In the latest horror flick from Hammer productions, we're introduced to Daniel Radcliffe as a whisky drinking London Solicitor. All grown up with a little facial stubble and Victorian-esque sideburns. It's a risky endeavor and a lot for an audience to 'buy'. His character, the aptly Victorian-named 'Arthur Kipps', is a recently widowed father, slightly disheveled and on the brink of losing his job. Arthur must set out to the English countryside for a few days of intense 'paperwork', in a haunted house straight out of a picture book of spooky nursery rhymes.
Already we have the setup for what is a very run-of-the-mill horror flick. I'm not worried about that, it shouldn't be frowned upon to have such a clichéd setup if it has a decent twist. What I do like is the consistent use of the death of children as a thematic strand running through the film, from prologue to end. What I'm disheartened at is the sheer lack of twists or surprises; the film ultimately takes it's audience exactly where they expect to go.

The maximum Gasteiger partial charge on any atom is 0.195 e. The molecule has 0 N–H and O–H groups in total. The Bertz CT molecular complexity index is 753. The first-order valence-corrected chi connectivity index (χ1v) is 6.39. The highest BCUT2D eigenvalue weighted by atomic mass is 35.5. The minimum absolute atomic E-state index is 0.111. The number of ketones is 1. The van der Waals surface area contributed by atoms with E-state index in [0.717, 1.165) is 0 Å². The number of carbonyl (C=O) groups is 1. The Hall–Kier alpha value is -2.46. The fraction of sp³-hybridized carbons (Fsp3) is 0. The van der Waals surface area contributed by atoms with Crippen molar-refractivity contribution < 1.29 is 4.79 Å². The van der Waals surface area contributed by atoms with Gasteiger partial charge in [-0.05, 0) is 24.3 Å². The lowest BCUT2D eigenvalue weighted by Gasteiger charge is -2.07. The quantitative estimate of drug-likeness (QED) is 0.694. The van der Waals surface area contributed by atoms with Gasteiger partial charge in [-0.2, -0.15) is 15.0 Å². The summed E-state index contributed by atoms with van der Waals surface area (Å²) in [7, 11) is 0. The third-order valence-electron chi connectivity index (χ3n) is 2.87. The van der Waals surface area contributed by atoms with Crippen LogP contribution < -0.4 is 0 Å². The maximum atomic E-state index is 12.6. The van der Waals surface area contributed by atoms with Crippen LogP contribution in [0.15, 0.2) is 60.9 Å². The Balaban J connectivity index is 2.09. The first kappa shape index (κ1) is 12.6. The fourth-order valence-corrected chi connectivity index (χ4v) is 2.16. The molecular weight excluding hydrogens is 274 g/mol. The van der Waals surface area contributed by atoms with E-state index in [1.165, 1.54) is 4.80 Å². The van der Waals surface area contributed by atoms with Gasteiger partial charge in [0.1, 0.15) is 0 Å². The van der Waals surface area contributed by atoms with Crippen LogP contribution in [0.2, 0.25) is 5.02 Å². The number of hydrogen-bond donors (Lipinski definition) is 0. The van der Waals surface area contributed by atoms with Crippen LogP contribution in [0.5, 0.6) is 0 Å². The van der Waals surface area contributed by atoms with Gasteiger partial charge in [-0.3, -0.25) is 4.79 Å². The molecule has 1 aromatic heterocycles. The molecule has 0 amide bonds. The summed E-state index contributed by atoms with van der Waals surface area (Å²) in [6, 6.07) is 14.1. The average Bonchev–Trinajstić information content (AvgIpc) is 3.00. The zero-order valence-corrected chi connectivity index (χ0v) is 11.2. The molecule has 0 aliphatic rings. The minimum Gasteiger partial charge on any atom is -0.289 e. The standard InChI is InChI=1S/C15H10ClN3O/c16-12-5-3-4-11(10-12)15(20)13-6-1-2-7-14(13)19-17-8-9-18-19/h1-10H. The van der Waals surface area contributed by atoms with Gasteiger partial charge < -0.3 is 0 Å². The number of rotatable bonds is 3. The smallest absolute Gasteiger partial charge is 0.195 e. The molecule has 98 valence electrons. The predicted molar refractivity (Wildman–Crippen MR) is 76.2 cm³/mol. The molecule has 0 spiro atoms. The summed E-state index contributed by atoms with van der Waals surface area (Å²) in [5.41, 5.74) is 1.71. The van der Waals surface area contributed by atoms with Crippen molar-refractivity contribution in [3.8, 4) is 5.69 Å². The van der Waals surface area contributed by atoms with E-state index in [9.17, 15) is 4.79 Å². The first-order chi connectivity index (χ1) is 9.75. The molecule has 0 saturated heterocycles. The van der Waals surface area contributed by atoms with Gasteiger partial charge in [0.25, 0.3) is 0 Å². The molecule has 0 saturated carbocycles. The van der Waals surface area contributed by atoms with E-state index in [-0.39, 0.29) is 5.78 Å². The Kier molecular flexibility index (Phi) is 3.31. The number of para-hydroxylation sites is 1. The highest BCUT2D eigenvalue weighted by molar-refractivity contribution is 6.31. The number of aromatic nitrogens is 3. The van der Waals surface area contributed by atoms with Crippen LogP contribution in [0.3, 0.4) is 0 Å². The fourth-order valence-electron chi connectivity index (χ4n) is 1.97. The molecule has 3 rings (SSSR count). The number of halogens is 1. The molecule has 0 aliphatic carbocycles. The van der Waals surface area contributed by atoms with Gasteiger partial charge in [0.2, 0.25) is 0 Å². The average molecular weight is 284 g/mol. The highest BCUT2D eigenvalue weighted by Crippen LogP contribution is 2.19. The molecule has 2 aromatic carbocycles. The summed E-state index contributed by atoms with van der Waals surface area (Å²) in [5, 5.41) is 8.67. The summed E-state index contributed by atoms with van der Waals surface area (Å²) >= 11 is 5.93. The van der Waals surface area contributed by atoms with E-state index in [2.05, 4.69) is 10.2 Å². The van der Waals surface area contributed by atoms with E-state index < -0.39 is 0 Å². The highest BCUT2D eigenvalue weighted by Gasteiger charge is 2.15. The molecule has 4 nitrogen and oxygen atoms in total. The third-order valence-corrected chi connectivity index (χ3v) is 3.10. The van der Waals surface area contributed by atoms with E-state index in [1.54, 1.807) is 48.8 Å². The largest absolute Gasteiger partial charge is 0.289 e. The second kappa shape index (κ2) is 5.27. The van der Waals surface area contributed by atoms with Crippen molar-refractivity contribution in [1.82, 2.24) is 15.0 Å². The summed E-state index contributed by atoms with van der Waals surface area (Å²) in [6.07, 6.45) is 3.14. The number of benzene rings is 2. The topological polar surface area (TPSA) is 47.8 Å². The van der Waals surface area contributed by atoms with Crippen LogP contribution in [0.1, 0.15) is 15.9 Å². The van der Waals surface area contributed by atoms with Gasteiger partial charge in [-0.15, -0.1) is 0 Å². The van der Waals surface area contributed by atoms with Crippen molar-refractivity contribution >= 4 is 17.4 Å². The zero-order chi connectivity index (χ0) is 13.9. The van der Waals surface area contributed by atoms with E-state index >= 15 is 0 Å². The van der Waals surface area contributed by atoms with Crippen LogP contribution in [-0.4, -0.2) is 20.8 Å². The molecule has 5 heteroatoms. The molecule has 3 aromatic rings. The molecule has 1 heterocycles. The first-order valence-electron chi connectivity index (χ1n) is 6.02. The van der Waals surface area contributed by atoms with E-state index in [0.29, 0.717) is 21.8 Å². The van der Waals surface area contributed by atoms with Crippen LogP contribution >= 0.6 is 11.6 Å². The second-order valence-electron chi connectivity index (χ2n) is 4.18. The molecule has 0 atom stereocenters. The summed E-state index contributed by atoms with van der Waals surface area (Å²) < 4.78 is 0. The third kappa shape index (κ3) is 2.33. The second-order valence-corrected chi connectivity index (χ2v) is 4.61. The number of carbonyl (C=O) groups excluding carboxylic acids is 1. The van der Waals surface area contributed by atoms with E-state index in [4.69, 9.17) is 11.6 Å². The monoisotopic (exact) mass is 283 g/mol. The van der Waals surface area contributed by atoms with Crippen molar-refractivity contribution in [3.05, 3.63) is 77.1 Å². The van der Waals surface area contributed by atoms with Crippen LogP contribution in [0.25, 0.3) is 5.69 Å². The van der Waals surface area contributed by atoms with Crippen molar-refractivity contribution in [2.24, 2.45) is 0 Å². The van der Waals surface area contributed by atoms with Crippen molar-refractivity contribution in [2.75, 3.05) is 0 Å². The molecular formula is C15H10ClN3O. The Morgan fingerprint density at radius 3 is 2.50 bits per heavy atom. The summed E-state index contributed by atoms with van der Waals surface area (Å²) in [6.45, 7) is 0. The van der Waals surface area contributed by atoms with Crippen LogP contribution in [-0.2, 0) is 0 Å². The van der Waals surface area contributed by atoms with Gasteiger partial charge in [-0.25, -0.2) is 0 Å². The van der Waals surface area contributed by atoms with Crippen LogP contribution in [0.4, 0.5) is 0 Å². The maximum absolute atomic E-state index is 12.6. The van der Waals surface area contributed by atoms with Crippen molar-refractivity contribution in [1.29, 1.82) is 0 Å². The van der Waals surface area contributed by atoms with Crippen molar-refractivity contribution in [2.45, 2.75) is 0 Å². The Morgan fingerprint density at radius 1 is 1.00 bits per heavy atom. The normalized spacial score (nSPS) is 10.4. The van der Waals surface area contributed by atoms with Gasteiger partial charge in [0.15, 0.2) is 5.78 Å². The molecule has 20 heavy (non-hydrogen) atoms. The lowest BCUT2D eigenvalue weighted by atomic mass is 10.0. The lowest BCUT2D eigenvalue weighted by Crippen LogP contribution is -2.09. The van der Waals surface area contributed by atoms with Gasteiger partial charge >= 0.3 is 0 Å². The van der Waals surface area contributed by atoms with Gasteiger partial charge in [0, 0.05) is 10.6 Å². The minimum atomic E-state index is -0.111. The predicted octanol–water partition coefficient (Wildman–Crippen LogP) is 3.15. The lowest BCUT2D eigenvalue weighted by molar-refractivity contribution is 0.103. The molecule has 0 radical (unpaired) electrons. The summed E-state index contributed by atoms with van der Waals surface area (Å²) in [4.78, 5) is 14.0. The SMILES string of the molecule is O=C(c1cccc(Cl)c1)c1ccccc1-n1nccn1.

Further, I must write that the structure of the film is completely misjudged. Great horror films which rely on the supernatural have a creeping sense of terror, building from start to end, which ought to give the audience a plausible 'out'. Is it all in the protagonists head, or are there supernatural forces at work? This question is never asked of The Woman in Black's audience. Let me clarify that a little further--I wouldn't even have a problem with that question not being asked, but the introduction of the obviously supernatural so early in the film creates a structural problem more troublesome than one of predictability; we see the full extent of the horror of ghosts and spirits so early on, that at the mid point, the film doesn't have anywhere to go, and can only give us more of the same.
Radcliffe needed a film like this, dark and edgy, to show a more gruff grown up side of his range. Unfortunately, The Woman In Black simply doesn't do it for him. There was almost one redeeming feature in the ending, which would have left a little mystery and ambiguity for the audience to chew on, but unfortunately even that is played out to a rather trite conclusion. A stable and reliable horror flick for a rainy afternoon, otherwise, nothing to get excited about.